It is a truism that that all mainstream issues start off being fringe issues. I’ve campaigned on animal welfare issues since before I entered the Senate. Despite the fact that there is often widespread public opposition to animal cruelty, animal welfare is still generally treated as a fringe issue in politics, and usually in the media as well.
Even though the general notion of significantly improving animal welfare standards and enforcement is still responded to by most politicians with either platitudes or derision, every now and then a specific issue gets genuine widespread acknowledgement.
It seems that jump racing is going through such a phase at the moment, partly as a result of the recent spate of horse deaths I mentioned here. I can still recall the undisguised mockery I got in an interview on Melbourne radio some years ago in response to my call for an end to jump racing in that state (as has now occurred in all but two Australian states).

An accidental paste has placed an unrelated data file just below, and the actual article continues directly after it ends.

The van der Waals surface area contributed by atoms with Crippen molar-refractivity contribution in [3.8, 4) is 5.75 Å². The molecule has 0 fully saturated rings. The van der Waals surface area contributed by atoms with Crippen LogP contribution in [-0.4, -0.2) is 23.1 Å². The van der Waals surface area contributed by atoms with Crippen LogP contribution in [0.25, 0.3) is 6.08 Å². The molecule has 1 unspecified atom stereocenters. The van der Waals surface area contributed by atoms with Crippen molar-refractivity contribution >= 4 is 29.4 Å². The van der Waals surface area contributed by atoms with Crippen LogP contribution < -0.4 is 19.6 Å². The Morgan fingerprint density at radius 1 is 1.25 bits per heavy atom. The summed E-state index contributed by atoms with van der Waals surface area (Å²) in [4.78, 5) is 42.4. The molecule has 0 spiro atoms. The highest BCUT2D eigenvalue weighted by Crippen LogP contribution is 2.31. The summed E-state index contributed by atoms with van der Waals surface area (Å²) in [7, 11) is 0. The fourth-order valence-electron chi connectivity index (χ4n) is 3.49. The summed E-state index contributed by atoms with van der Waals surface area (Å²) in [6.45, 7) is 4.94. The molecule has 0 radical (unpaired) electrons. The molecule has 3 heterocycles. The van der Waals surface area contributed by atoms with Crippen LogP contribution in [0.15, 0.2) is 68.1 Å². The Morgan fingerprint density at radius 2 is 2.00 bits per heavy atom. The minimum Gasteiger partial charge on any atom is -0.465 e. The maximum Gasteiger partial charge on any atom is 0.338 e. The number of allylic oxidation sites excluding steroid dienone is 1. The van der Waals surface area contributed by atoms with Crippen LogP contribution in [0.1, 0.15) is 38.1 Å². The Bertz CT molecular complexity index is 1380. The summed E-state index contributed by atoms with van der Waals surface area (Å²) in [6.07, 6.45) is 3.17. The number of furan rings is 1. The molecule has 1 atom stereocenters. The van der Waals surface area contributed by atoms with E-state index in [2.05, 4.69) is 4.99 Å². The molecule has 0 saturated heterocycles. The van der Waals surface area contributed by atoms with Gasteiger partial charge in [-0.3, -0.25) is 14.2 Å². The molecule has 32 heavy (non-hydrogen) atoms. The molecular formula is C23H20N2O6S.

Now The Australian has run two pieces on the racing industry response to the possibility of a ban finally being brought in Victoria – as usual the industry is proposing changes to allegedly aimed at addressing the problem, whilst simultaneously declaring they “are not responding to the protesters and lobby groups.”
Even more tellingly, their main sports writer, Patrick Smith, has not only written that “People should be concerned about jumps racing”, he has also said “they need to be more agitated about the whipping of horses. It is cruelty. It can be nothing else.”
I don’t think there are any calls for a ban on whipping of horses – although there can be no doubt that being whacked with one of those things would hurt like hell – but significantly reducing the use of them should be easily achievable.
Victoria’s chief racing steward “wants consideration given to banning jockeys from raising their arms above their shoulders when whipping, and that horses be given reasonable opportunity to improve after a strike with the whip before the 100 metres. Only then can they be struck again.”
As Patrick Smith says, “it seems incongruous that we fret about horses falling and not about them being whipped. If it is cruelty that drives (Victorian) Racing Minister (Rob) Hull’s review of jumps racing, then he must also call for a full review of the practice of whipping horses every race on every day of every week in every year.”